What is Authentic Mexican Food
If two people have two different recipes for the same Mexican food, both having been handed down through generations, which one is the "authentic" one? Are they both authentic even though they are different recipes for the same dish.
For the sake of argument, lets assume that they are both authentic. Now let's take one and adapt it for more modern times by using a canned or prepared ingredient, such as a jar of salsa verde. Is it still authentic or did it lose it's authenticity when you add a "prepared" ingredient.
There's some discord over the issue of authenticity out there in the Mexican cooking world and some passionate debate.
If you want to know what I think, here it is. I don't think there is any such thing as a purely authentic recipe in the sense that an antique could be authentic. A recipe is not a thing in itself, it is only a guideline for preparing food. I think any food that has a history of being prepared for more than one generation can be called "authentic" and that it will have many recipe variations because every cook has to make adaptations based on the ingredients available, cost, personal tastes and time constraints to name just a few things.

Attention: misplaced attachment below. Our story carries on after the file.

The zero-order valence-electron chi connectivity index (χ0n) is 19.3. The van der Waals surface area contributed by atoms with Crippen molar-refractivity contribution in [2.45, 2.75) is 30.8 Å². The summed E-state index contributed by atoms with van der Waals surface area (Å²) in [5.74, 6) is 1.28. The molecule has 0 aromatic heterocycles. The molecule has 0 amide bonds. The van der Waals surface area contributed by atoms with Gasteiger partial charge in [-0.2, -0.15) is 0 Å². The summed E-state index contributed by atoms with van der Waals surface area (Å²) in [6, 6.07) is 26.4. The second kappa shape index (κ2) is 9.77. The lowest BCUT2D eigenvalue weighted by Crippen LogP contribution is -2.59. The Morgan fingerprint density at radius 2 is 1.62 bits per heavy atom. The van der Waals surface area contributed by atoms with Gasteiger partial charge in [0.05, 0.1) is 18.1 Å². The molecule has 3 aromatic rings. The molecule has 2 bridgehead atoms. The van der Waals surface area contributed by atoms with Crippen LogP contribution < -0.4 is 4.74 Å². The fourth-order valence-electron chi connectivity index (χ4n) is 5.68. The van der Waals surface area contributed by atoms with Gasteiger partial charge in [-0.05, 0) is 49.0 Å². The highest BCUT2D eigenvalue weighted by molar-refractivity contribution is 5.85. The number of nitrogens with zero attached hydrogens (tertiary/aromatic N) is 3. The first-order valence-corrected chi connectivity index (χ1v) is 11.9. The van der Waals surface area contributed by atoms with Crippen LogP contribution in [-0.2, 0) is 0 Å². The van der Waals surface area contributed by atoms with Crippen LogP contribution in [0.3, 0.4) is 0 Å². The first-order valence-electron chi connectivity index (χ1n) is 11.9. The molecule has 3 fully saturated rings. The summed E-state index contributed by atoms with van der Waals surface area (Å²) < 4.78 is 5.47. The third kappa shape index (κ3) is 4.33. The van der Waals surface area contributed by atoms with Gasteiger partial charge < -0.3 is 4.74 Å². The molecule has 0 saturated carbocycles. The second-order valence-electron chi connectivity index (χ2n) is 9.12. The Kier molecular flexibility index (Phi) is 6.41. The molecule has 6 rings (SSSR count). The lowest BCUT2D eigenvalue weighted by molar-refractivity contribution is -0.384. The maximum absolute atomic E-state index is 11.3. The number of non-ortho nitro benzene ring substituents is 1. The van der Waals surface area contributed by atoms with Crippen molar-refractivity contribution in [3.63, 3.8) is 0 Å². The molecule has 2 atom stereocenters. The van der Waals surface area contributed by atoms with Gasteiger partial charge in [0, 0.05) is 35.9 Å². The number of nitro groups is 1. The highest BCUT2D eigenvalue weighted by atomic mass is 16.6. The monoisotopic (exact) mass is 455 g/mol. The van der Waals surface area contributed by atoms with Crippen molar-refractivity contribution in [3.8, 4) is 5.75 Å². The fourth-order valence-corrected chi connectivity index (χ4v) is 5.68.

If you get your hands on a recipe that claims to be "authentic" but it calls for a can of this or a bottle of that and you're more of a purist, then by all means, make your own adjustment to add homemade this or that and then you have created your own authentic recipe version. A version that is no better and no worse than any other recipe for that particular dish in any way except that it suits your personal requirements.
So if you are lucky enough to get your hands on a recipe that makes a food you abolutely love, instead of examining the historical significance of the recipe, perhaps it's better just to share the food with family and friends and give thanks for the abundance and variety that our world has to offer.
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